Former Scottish first minister Alex Salmond has resigned his membership of the SNP following allegations of sexual harassment, he said on Twitter.
In a statement, Salmond said: “I truly love the SNP and the wider independence movement in Scotland.
“They have been the defining commitment of my life.
“But today I have written to the National Secretary of the Party resigning my membership.”
Referring to recent allegations about his conduct, Salmond said: “So let me be clear again. I refute these two complaints of harassment and I absolutely reject any suggestion of criminality.
“I believe that all such issues must be treated seriously, confidentially and through a fair process.
“In this case confidentiality has been broken greatly to my detriment and in a way which puts at serious risk the anonymity of both complainants.”
Salmond said he was resigning as it was obvious that the party was under pressure to suspend him, which would cause “substantial internal division”.
He added that intends to apply to rejoin the SNP once he had an opportunity to clear his name.
Last week, it emerged he was suing the Scottish government over its handling of the harassment complaints.
At the same time as announcing his resignation, he launched a crowdfunder to raise money for the court battle.
Scottish Labour business manager and women’s spokesperson Rhoda Grant told HuffPost UK: “That an independently wealthy man with his celebrity and political power is to raise legal fees through a crowdfunder for a case ultimately linked to sexual harassment is unbelievable.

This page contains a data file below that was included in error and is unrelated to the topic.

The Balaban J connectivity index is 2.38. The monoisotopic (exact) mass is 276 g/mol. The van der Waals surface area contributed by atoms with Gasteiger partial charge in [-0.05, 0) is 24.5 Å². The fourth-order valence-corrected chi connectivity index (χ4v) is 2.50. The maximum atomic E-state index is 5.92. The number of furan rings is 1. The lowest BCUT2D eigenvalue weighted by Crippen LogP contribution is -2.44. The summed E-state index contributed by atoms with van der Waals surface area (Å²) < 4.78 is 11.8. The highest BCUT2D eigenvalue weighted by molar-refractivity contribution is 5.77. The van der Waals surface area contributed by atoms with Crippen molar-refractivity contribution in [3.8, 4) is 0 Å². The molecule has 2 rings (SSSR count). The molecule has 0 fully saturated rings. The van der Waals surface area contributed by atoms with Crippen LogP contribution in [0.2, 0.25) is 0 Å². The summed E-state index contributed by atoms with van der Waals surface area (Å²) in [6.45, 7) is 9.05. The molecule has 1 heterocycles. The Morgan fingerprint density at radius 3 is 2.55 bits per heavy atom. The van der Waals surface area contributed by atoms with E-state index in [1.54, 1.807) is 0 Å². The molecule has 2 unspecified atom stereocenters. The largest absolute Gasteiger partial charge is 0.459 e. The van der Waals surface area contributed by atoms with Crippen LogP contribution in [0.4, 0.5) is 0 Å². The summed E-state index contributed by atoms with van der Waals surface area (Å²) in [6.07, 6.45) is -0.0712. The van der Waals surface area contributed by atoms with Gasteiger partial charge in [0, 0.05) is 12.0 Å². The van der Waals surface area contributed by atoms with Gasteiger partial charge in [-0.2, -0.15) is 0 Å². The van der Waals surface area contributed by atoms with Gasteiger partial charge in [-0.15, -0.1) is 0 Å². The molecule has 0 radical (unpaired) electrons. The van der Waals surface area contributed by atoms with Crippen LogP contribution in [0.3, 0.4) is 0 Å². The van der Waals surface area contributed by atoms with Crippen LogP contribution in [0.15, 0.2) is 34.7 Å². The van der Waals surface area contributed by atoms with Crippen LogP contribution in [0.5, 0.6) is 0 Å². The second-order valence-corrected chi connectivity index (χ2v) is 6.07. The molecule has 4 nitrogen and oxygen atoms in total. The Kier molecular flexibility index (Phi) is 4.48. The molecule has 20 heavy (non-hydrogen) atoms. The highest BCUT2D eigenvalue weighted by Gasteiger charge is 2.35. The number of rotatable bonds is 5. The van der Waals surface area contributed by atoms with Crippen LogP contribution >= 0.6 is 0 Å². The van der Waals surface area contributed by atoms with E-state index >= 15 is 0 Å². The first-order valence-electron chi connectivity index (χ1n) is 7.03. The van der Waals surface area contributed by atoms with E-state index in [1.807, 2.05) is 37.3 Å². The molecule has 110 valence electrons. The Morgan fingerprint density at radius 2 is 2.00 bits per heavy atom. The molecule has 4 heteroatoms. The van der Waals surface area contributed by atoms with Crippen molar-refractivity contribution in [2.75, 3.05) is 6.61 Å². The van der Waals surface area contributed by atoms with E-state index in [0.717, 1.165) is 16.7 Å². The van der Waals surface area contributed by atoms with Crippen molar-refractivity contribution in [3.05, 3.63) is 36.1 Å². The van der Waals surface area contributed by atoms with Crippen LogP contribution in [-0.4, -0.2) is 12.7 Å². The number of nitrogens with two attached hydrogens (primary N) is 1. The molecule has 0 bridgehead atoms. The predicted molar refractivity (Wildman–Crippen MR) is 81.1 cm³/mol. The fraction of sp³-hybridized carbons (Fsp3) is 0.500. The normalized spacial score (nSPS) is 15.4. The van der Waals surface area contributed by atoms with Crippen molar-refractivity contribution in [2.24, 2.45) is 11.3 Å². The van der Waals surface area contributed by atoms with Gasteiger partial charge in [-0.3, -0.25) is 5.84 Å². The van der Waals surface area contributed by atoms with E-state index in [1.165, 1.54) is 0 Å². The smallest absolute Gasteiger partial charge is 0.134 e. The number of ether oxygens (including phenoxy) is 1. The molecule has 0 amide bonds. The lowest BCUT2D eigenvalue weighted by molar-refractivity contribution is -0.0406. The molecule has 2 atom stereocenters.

“It suggests that he is sending a signal to those who have made allegations that he has the upper hand.
“Decent people will rightly be furious that he is to raise money to take the Scottish Government to court. Alex Salmond is abusing his power, and dragging Scotland into the gutter.”
In a statement following the resignation, Salmond’s successor as first minister Nicola Sturgeon said she felt a “huge sadness” about the whole situation.
She said the last few days had been “incredibly difficult” for the SNP. She is said to have been under intense pressure to suspend him while Police Scotland review the case.
On Friday, she said: “I have been clear on many occasions that all organisations and workplaces must make it possible for people to come forward to report concerns and have confidence that they will be treated seriously. For that principle to mean anything it cannot be applied selectively. It must be applied without fear or favour, regardless of the identity, seniority or political allegiance of the person involved.
“My relationship with Alex Salmond obviously makes this an extremely difficult situation for me to come to terms with. I am also acutely aware how upsetting this will be for my party.
“However the overriding priority must be to ensure fair and due process. I would also ask that the privacy of those who have complained be respected.”
Salmond has twice been leader of the SNP and led the devolved Scottish government as first minister from 2007. He resigned after Scotland voted to remain in the UK in the independence referendum in 2014.